Feel the rhythm
Sleep is the bedrock of a healthy lifestyle. It is also the requirement for peak productivity and academic performance. You often hear that the only thing you need to do is to go to bed earlier. Yet, things are bit more complicated than that. Some people are morning larks who greet the sun with a smile, and then there are night owls who like to study when the darkness falls.
Our energy levels go up and down during the day, and we all have different circadian rhythms. So, whatever others tell you, it is important to stay in tune with your own natural sleep-wake cycle. Sleeping the same number of hours at different times does make a difference – you need to achieve a consistent schedule, set your biological clock, and optimize your sleep quality.
On a tight schedule
For instance, sleeping in is not a good idea, even on weekends. Anything that deviates from the weekday schedule could cause jetlag-like symptoms. Whenever you want to make up for a late night, you should take a daytime nap. However, be careful with this because a nap can do more harm than good. In general, experts argue that 15-20 minutes does the trick just fine.
Naturally, you should go to bed when you feel tired. Tossing and turning never did anyone good, and a great way to sleep like a hog is to engage in physical activity during the day. On the other hand, sometimes the drowsiness needs to be kept at bay. This usually happens after dinner, when you have the urge to retreat to your bedroom, way before your regular bedtime.
Dreams and realities
As for the optimal time to wake up, it is usually eight hours after you drift away to the dreamland. Ideally, you should wake up without an alarm. If that rarely ever happens, you are probably not doing something right. Also, note that daily obligations and goings-on may prove to be a hurdle on the road to getting a good day’s sleep, like when you have loud roommates.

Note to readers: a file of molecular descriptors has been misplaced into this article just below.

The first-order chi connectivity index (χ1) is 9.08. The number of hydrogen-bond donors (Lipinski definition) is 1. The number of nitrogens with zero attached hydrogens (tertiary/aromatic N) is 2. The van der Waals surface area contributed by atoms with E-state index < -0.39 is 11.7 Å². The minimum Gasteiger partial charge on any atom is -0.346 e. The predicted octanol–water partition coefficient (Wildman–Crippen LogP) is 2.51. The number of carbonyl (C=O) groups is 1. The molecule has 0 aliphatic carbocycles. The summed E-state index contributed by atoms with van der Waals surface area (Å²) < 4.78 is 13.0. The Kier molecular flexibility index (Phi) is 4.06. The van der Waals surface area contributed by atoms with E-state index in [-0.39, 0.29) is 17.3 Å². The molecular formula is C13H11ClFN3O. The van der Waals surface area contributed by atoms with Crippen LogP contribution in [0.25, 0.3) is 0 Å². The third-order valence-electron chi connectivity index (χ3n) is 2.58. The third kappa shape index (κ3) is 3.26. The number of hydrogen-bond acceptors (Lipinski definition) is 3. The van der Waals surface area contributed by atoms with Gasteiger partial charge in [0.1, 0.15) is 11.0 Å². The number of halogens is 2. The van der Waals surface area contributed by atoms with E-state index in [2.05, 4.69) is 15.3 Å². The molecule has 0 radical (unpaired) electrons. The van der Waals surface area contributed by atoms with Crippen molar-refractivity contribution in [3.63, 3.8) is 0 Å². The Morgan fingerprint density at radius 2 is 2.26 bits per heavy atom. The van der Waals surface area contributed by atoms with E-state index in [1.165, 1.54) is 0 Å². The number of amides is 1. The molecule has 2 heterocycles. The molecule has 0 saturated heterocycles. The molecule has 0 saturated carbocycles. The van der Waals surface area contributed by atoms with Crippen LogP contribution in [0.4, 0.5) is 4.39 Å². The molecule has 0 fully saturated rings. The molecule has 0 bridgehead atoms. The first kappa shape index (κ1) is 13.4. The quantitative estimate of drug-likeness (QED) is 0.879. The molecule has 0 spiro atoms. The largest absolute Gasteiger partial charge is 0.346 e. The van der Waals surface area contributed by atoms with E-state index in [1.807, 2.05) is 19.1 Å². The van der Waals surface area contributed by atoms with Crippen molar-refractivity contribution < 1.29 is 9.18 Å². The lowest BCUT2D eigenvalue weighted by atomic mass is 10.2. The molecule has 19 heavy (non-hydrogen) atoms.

Furthermore, I hate to break it to you, but your drinking and eating habits also have an important role to play. Caffeine is often a culprit behind these problems, but many people do not know that it can cause trouble even twelve hours after consumption. Avoid alcohol and big meals before bed, as they may bring an upset stomach, heartburn, etc. Likewise, a lot of liquid is a disruptive influence because of frequent bathroom trips.
Finally, apart from habits and bedtime rituals, you can also take advantage of various tricks. First off, control your exposure to light. Our brain produces more of the melatonin hormone when it is light, making us more alert. This also implies that bright sunlight is a welcome guest in the morning. Purchasing a new bed or visiting an online mattress store can also be beneficial. The list of solutions does not end here, so do not despair in case the first steps do not prove to be fruitful.
A positive change
There is no other way to enhance your productivity and sleep quality than to build good habits. The chief task is to align sleeping habits with your circadian rhythm and figure out your natural sleep-wake dynamics. Assign a schedule and stick to it, which is the harder part. Only after making this effort, can you hope to feel refreshed and energized. Lifestyle adjustments are necessary to improve the quality and length of sleep, but also to climb up the academic and career ladder.
This article was contributed by guest author Lana Hawkins.